President Harrison selected him for the
portfolio of Secretary of tbe Navy at
it yeara of age.
The tragedy of General Tracy's life
was the loss of bis wife and daughter
at a single blow. It was while Secre
tary of the Navy. In 1190. His beau
tiful Washington home caught fire and
Mrs. Tracy and Uary Tracy were burned
Later he acted as counsel for Vene
zuela In the dispute over boundary
lines between that country and Knit
land, in 19. He was one of the
counsel for the defense In tha cele
brated Beecher-Tilton esse,
proximately $3,330,000. To assess the
landa only for the amount of the rail
road's equity would mean a reduction
of more than $62,000 revenue. The
railroad has not paid taxes for two
John B. Eaton, member of the State
Tax Commission, waa in the city yes
terday conferring- with County Tress
urer 11. K. Keeney. He stated that tbe
Commission had asked the Attorney'
General for an opinion as to whether
the lands should be asseaaed as for
tnerly. or whether they should be as
sessed for the amount of the railroad's
equity In tbe land. Instructions, be
said, would soon be Issued by the Com
mission to Assessors.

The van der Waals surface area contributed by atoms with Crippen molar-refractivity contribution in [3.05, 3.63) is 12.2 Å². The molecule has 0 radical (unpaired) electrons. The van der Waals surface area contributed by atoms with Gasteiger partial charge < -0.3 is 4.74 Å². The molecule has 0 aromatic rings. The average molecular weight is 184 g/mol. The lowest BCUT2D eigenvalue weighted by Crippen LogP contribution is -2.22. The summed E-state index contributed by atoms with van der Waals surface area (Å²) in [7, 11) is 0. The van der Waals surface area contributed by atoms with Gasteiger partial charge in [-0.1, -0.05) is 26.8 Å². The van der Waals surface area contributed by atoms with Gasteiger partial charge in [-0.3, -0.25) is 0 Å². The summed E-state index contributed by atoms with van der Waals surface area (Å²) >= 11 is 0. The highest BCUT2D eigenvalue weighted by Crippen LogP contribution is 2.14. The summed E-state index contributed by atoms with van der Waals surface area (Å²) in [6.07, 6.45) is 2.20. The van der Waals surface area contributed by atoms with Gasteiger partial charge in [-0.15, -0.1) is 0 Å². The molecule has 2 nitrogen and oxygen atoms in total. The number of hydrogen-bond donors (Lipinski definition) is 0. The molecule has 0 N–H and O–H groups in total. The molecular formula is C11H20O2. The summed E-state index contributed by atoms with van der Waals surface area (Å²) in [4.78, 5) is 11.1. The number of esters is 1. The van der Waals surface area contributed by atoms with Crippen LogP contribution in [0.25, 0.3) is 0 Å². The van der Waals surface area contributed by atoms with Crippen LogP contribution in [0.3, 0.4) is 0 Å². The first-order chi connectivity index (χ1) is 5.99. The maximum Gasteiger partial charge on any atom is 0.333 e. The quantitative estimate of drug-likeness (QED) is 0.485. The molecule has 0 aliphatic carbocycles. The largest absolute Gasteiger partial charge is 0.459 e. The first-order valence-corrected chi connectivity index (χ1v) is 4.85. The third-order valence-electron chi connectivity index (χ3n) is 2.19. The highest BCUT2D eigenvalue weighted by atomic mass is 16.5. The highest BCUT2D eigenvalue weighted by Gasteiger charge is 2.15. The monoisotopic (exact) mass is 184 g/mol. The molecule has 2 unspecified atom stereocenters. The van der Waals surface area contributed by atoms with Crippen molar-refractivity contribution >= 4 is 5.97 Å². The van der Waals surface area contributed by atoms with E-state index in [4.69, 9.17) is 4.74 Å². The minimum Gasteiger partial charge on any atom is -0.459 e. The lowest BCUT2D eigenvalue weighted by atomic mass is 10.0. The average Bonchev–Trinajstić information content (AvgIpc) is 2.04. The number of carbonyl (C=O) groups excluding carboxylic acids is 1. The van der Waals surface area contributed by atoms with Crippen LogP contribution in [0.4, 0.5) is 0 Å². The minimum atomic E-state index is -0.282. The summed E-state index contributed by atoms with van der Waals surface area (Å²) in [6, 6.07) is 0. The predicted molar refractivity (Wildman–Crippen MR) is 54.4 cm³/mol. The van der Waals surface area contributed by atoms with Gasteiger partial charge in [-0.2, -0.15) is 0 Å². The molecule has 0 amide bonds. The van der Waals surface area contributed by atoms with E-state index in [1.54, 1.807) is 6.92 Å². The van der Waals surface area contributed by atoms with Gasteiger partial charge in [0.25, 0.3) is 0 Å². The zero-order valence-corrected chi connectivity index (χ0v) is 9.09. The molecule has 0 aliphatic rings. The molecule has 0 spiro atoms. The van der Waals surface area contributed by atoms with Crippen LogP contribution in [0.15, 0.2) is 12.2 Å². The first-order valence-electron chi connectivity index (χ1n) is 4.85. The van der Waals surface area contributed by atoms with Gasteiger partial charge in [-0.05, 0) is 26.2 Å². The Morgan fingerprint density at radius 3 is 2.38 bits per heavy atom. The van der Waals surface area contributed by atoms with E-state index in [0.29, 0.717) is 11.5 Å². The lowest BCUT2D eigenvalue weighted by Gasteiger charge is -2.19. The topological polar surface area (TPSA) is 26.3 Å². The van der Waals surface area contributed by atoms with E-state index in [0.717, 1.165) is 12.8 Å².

County Assessor Keeney holds the
view that if the lands are taxable they
can be taxed for tha full amount.
MILITIA .USES GUNS TODAY
Targets and Ranges Laid Out by AI
bany Preparatory to Practice.
PORT ANGELES. Wash., Aug. . .
(Special.) The Oregon Naval MUltla
Saturday will do Us best to win the
National Naval Militia honors at target
practice with bis; naval guns. The men
aboard the cruiser Albany assisted by
a Navy tug; laid out all the targets
and ranges today and tha shooting
win start esrly tomorrow. In add!
tion to competition between the four
gun crews, the militia as a whole will
go after the National trophy for the
best shooting by a State Naval MUltla.
The shooting; will be on the five-Inch
SO-ca liber runs, at a range of one and
one-quarter miles. As yet the large
guns have not been fired on this years
cruise, except in sub-caliber practice.
After the ahootlnir. the cruiser will
return to Port Angeles, where the
men will have their first shore leave